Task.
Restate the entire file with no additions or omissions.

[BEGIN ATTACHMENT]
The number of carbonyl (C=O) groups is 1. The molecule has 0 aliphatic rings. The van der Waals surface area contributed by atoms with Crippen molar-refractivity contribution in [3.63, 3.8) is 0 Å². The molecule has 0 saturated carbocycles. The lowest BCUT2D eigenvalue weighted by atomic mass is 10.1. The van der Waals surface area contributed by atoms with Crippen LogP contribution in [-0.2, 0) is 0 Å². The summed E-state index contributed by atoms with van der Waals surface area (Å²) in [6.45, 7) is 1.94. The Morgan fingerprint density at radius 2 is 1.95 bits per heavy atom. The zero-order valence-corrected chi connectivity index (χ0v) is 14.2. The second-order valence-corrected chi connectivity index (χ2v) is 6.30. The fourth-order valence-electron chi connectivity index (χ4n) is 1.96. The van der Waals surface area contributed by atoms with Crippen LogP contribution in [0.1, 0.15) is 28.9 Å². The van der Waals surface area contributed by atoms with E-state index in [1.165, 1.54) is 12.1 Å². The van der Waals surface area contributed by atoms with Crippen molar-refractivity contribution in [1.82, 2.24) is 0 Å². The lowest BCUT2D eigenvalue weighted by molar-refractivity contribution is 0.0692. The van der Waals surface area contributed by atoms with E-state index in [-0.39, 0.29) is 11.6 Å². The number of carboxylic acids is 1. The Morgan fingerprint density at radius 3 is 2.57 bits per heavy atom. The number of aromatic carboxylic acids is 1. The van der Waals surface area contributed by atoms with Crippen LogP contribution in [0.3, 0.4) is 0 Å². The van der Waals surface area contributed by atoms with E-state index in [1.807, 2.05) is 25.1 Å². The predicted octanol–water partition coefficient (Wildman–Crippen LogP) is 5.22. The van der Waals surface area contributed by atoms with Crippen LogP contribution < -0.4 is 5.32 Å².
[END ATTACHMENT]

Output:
The number of carbonyl (C=O) groups is 1. The molecule has 0 aliphatic rings. The van der Waals surface area contributed by atoms with Crippen molar-refractivity contribution in [3.63, 3.8) is 0 Å². The molecule has 0 saturated carbocycles. The lowest BCUT2D eigenvalue weighted by atomic mass is 10.1. The van der Waals surface area contributed by atoms with Crippen LogP contribution in [-0.2, 0) is 0 Å². The summed E-state index contributed by atoms with van der Waals surface area (Å²) in [6.45, 7) is 1.94. The Morgan fingerprint density at radius 2 is 1.95 bits per heavy atom. The zero-order valence-corrected chi connectivity index (χ0v) is 14.2. The second-order valence-corrected chi connectivity index (χ2v) is 6.30. The fourth-order valence-electron chi connectivity index (χ4n) is 1.96. The van der Waals surface area contributed by atoms with Crippen LogP contribution in [0.1, 0.15) is 28.9 Å². The van der Waals surface area contributed by atoms with E-state index in [1.165, 1.54) is 12.1 Å². The van der Waals surface area contributed by atoms with Crippen molar-refractivity contribution in [1.82, 2.24) is 0 Å². The lowest BCUT2D eigenvalue weighted by molar-refractivity contribution is 0.0692. The van der Waals surface area contributed by atoms with E-state index in [-0.39, 0.29) is 11.6 Å². The number of carboxylic acids is 1. The Morgan fingerprint density at radius 3 is 2.57 bits per heavy atom. The number of aromatic carboxylic acids is 1. The van der Waals surface area contributed by atoms with Crippen LogP contribution in [0.3, 0.4) is 0 Å². The van der Waals surface area contributed by atoms with E-state index in [1.807, 2.05) is 25.1 Å². The predicted octanol–water partition coefficient (Wildman–Crippen LogP) is 5.22. The van der Waals surface area contributed by atoms with Crippen LogP contribution < -0.4 is 5.32 Å².